Mike Corkins gazes skyward at Jack Murphy Stadium in San Diego. If he was looking for answers as to the state of his baseball career he likely didn’t get them since this was his final card (two of those in a row has been pretty rare). Mike was not a bad pitcher, just more a hard luck sort whose rare publicity during his time in San Diego – his only time up top – was negative. Just check out his appearance in Jim Bouton’s “Ball Four” or his being the pitcher of record for Willie Mays’ 600th homer. But that was about the norm for any Padre in the early days. Plus as a designer you had to love the clash of that Padre yellow and those light blue eyes. Sometimes they could be a bit much, as Night Owl makes plain on his recent ’71 set post (but his rookie card’s even worse). Mike’s ’73 was sort of a discount to his ’72. He got some early-season starts but after going 3-4 with and ERA around 6.00 through May he was moved to the pen where his numbers didn’t improve too much until some nice middle inning stuff around the end of the year. His control went south – he came in second in the NL in hit batters – and he finished with three saves. By the time this card came out he was fighting for staff time and pretty much on his way out. Still, if his Facebook page is any reflection, things turned out pretty well for Mike in the end.
Mike Corkins grew up in Riverside, California, where in ’64 he went 16-0 his senior year at Robidoux High School. He was signed that summer by the Giants and the following summer took his big fastball to A ball where despite a high ERA he went 11-9 with 144 strikeouts – and 114 walks – in 124 innings. That pretty much would set the tone for his time in the minors. In ’66 around his military time he had 59 K’s and 66 walks in 62 innings split between A and Double A (he was better at the higher level). In ’67 it was all A ball as he went 7-13 with a 3.70 ERA and 187 strikeouts in 151 innings. In ’68 he brought those numbers – almost – to Double A where he went 8-12 with a 3.40 ERA and 140 K’s in 143 innings. Both years he compressed his walk totals a bunch. After that season he was taken by the Padres in the expansion draft.
In ’69 Mike went to Double A for San Diego and put up very similar numbers to his prior season, going 8-14 with a 3.76 ERA and 125 strikeouts in his 127 innings. He was promoted to the Padres in September and his first game against Houston prompted the “Ball Four” reference. A couple weeks later he gave up the Mays shot and it was a tough debut month. In ’70 Mike had a much better time. His ERA was a bit high on too many walks and too many homers but his control was better and he was on a pretty good roll when in late June he experienced a nasty groin pull and went down for the season except a few games of rehab in Triple A (3-1 with a 1.29 ERA and 35 K’s in 34 innings). In ’71 he continued the rehab in Triple A where he went 8-8 with a 4.63 ERA and 134 strikeouts in 138 innings. He got back to San Diego in September and in limited work put up pretty much his best streak up top. ’72 was all Padres when after a nice string of relief work – 0-2 but with three saves, a 2.52 ERA, and 29 strikeouts in 34 innings he moved into a spot role, getting eleven starts the rest of the season and finishing with by far his best numbers which included six saves. His highlight to the ’73 season may have been some of his work on offense – he hit three homers that year in only 33 at bats. In ’74 his innings moved down to 56, his ERA up to 4.79, and he finished the season in Triple A. He moved to that level for the Angels in ’75 but after a few innings there he was done. Mike finished things with a record of 19-28 with a 4.39 ERA, five complete games, nine saves, and a .202 average with five homers for his career. In the minors he finished 49-66 with a 4.13 ERA and 851 strikeouts in his 819 innings. He hit pretty well there also, with a .214 average and seven homers.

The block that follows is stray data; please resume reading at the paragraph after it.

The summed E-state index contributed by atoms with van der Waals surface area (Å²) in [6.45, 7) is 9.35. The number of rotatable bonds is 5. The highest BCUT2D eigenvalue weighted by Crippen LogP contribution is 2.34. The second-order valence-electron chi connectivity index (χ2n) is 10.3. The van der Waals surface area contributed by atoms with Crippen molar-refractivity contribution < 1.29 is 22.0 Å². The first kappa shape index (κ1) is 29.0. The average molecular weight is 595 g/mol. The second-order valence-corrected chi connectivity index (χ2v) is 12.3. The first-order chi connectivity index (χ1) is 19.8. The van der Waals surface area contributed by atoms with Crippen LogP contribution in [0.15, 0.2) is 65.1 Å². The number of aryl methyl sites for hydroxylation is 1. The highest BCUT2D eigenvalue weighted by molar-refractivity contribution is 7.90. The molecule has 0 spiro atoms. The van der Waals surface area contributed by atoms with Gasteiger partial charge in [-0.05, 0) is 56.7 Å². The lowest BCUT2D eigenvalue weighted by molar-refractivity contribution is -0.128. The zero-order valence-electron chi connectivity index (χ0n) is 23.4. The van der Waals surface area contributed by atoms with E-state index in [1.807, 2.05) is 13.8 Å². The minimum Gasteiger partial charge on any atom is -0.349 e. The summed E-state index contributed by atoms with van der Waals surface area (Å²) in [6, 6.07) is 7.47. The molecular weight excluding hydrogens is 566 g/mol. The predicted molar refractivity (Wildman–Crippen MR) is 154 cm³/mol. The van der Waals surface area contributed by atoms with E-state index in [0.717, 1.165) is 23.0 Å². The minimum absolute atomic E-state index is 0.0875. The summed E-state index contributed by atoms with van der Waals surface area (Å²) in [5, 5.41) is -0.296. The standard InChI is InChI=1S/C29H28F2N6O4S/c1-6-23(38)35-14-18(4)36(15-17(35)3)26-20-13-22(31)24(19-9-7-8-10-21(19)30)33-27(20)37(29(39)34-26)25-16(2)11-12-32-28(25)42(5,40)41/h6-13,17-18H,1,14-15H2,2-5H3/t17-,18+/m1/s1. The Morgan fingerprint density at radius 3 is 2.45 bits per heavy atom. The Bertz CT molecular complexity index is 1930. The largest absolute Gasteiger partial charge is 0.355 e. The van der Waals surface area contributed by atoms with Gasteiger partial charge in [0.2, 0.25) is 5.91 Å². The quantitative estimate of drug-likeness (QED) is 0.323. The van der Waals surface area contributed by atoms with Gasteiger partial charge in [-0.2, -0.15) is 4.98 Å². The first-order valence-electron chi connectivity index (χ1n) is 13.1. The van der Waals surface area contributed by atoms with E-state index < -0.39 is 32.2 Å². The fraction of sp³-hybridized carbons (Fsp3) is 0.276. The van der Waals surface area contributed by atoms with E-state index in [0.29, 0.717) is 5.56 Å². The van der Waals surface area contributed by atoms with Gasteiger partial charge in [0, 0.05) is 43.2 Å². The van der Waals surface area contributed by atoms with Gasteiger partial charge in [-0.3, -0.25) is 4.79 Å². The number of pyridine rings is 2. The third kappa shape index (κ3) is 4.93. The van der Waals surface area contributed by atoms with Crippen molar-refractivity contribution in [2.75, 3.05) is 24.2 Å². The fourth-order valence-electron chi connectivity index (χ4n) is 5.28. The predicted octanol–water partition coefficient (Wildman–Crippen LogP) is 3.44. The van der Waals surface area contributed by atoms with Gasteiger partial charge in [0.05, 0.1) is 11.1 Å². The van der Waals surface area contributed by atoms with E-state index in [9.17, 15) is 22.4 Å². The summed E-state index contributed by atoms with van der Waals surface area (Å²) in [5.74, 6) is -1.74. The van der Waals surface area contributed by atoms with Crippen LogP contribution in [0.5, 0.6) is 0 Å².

There is Mike's big senior year statistics. On a prior card Topps attributed that record to a college team but Mike didn't play ball at that level. Given his later perceived career, though, he seems to have caught up on his schooling at some point. The Braves were a tough team to shut down back then. Mike's card back is a tad off center.
Corkins seems to have resided for a while near his Rialto home in Southern California. At some point he relocated to Lake Havasu, Arizona, where he appears to have a law practice. As mentioned above he has a real Facebook page, with lots of smiling photos, including a few from a few years back when he appears to have bulked up a bit.
For the hook-up we’ll use the guy either traded or not traded for Conigliaro:
1. Corkins and Ollie Brown ’69 to ’72 Padres;
2. Brown and Dave May ’72 to ’73 Brewers;
3. May and Billy Conigliaro ’72 Brewers.